ular doctors were caught trying to ica will show "no weakening of has failed in his major objectives, said Johnson to another burst of members of minority groups in
flee on a U.S. Navy landing boat the will" in Vietnam. he has failed at terrible cost to i former British colonies could use
bound for Da Nang and were The Dallas trip marked John- himself and tragic cost to his civil- applause, "I predict the Great So- their British passports to settle
forcefully returned to work. son first visit to Dallas since an ian victims " cieyt is here to stay." here.
Looting of the city was most assassin's bullet cut down Presi- Johnson was specific in saying it -rr rr rr-rr --rr.r a.==r r-M M wnr .. .r......
obvious. dent John F. Kennedy on Nov. 22, there would be no "failing of our
Not for 17 days did the province 1963. fighting sons. No betrayal of those i 7
chief, Lt. Col. Pham Van Khoa, Johnson's two hour trip took who fight beside us. No breaking Thom011n's PIZZA a
issue orders to shoot looters. him to the Dallas Memorial Audi- of trusted commitments. No weak-
Profiteers were also present. At torium where he addressed the ening of will that would encourage T HIS COU PON IS GOOD FOR
one stage the price of rice was up 10,000 delegates to the National the enemy and prolong the bloody i
200 per cent. A province official Rural Electric Cooperative Asso- conflict."
was caught diverting three Amer- ciation's convention. To a roar of applause, Johnson 1 O5 c cf.
ican aid rice sacks-worth almost Most of the lectern thumping spoke in glowing terms of Amer-
$1,000 at the time-and shrugged speech was devoted to the subject ica's future "if we only have the . ON A MEDI UM OR LARGE ONE ITEM
it off as a bureaucratic slipup. of Vietnam. He said the enemy in vision and the determination and I (OR MORE) P IZZA.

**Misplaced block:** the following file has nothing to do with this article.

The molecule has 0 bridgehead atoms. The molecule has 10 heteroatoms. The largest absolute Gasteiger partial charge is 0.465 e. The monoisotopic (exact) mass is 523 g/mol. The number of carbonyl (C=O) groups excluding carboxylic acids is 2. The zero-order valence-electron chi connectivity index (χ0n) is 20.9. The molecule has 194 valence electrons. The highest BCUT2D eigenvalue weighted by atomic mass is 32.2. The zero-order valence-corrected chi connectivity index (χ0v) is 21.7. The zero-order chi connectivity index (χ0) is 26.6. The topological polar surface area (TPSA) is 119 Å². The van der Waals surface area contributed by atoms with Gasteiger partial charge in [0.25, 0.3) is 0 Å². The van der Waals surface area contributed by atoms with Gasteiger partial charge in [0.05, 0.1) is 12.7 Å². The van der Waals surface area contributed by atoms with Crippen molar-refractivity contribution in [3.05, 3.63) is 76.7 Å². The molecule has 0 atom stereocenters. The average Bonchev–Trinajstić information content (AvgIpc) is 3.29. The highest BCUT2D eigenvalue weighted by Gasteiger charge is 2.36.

It was more than three weeks Vietnam has so far failed in the the will to stick to it and do not ' u
before Khoa began to get the mammoth Tet offensive and has alow the dividers among us to suc- COUPON Is Good Only Monday thru Wednesday,
shaky government machinery I suffered terrible casualties because ceed." Feb. 26-28
moving at all. He-had been missing "thousands of our courageous sons He said a report yesterday from .....................................J
for the first seven days, hiding in and millions of brave Vietnamese Ge'n. William C. Westmoreland
civilian clothes in part of the city have answered oppression's on- comander of American forces in
overrun by the Communists. slaught with one strong and unit- Vietnam, showed the Communists
Only about 10 per cent of the ed voice." ha-ve suffered 43,000 dead and
civil servants had by then even I There will be "no retreat from 7,000 captured since the Tet of-
checked in at their offices. He responsibility," Johnson said. fensive began.V4
- - a - a a a a a a
From the director of FALSTAFF,
MACBETH, and THE MAGNIFICENT AMBERSONS
7:00 and ARCHITECTURE
9:05 i C AUDITORIUM
National Theatre of Canada
"A Midsummer Night's Dream"
Everett M. Dirksen
to purchase BLOCK TICKETS
DOUGLASRAIN MARTHA HENRY
as Bottom as Titania
Directed by JOHN HIRSCH
Designed by LESLIE HURRY
mow SOLE U.S. ENGAGEMENT !